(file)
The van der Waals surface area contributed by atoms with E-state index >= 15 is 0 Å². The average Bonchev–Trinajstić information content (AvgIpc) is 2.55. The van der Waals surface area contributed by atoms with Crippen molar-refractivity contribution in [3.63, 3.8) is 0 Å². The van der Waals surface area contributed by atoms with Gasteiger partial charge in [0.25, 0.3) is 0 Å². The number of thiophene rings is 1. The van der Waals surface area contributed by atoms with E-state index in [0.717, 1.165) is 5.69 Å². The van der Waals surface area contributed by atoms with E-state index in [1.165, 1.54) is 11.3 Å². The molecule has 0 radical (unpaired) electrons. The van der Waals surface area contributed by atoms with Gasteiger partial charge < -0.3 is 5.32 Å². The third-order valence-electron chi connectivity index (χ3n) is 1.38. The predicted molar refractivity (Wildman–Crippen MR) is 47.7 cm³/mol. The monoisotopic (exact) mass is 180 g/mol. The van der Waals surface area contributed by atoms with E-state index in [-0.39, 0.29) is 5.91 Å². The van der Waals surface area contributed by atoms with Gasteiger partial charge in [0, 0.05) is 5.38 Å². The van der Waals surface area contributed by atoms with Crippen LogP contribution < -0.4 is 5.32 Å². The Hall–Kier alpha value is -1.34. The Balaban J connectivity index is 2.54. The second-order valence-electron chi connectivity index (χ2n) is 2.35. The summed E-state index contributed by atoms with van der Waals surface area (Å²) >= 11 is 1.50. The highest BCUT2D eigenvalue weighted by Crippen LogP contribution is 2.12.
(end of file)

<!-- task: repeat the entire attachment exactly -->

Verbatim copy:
The van der Waals surface area contributed by atoms with E-state index >= 15 is 0 Å². The average Bonchev–Trinajstić information content (AvgIpc) is 2.55. The van der Waals surface area contributed by atoms with Crippen molar-refractivity contribution in [3.63, 3.8) is 0 Å². The van der Waals surface area contributed by atoms with Gasteiger partial charge in [0.25, 0.3) is 0 Å². The number of thiophene rings is 1. The van der Waals surface area contributed by atoms with E-state index in [0.717, 1.165) is 5.69 Å². The van der Waals surface area contributed by atoms with E-state index in [1.165, 1.54) is 11.3 Å². The molecule has 0 radical (unpaired) electrons. The van der Waals surface area contributed by atoms with Gasteiger partial charge < -0.3 is 5.32 Å². The third-order valence-electron chi connectivity index (χ3n) is 1.38. The predicted molar refractivity (Wildman–Crippen MR) is 47.7 cm³/mol. The monoisotopic (exact) mass is 180 g/mol. The van der Waals surface area contributed by atoms with E-state index in [-0.39, 0.29) is 5.91 Å². The van der Waals surface area contributed by atoms with Gasteiger partial charge in [0, 0.05) is 5.38 Å². The van der Waals surface area contributed by atoms with Crippen LogP contribution < -0.4 is 5.32 Å². The Hall–Kier alpha value is -1.34. The Balaban J connectivity index is 2.54. The second-order valence-electron chi connectivity index (χ2n) is 2.35. The summed E-state index contributed by atoms with van der Waals surface area (Å²) >= 11 is 1.50. The highest BCUT2D eigenvalue weighted by Crippen LogP contribution is 2.12.